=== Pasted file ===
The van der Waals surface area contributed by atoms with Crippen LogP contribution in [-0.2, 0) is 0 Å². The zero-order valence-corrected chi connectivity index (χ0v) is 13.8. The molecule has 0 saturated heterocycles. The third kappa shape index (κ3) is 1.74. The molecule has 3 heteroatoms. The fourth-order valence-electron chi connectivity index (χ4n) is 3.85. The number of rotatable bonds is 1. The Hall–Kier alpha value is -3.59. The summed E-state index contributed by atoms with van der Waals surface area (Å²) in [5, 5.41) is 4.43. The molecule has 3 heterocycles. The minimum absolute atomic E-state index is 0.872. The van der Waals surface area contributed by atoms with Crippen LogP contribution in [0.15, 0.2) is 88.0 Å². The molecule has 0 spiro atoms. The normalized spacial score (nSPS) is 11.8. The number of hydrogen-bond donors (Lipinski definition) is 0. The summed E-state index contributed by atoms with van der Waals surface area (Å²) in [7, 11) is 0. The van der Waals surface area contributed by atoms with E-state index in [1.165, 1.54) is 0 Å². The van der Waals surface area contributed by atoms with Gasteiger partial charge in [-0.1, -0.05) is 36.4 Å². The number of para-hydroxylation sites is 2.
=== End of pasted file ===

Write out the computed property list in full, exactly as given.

The van der Waals surface area contributed by atoms with Crippen LogP contribution in [-0.2, 0) is 0 Å². The zero-order valence-corrected chi connectivity index (χ0v) is 13.8. The molecule has 0 saturated heterocycles. The third kappa shape index (κ3) is 1.74. The molecule has 3 heteroatoms. The fourth-order valence-electron chi connectivity index (χ4n) is 3.85. The number of rotatable bonds is 1. The Hall–Kier alpha value is -3.59. The summed E-state index contributed by atoms with van der Waals surface area (Å²) in [5, 5.41) is 4.43. The molecule has 3 heterocycles. The minimum absolute atomic E-state index is 0.872. The van der Waals surface area contributed by atoms with Crippen LogP contribution in [0.15, 0.2) is 88.0 Å². The molecule has 0 spiro atoms. The normalized spacial score (nSPS) is 11.8. The number of hydrogen-bond donors (Lipinski definition) is 0. The summed E-state index contributed by atoms with van der Waals surface area (Å²) in [7, 11) is 0. The van der Waals surface area contributed by atoms with E-state index in [1.165, 1.54) is 0 Å². The van der Waals surface area contributed by atoms with Gasteiger partial charge in [-0.1, -0.05) is 36.4 Å². The number of para-hydroxylation sites is 2.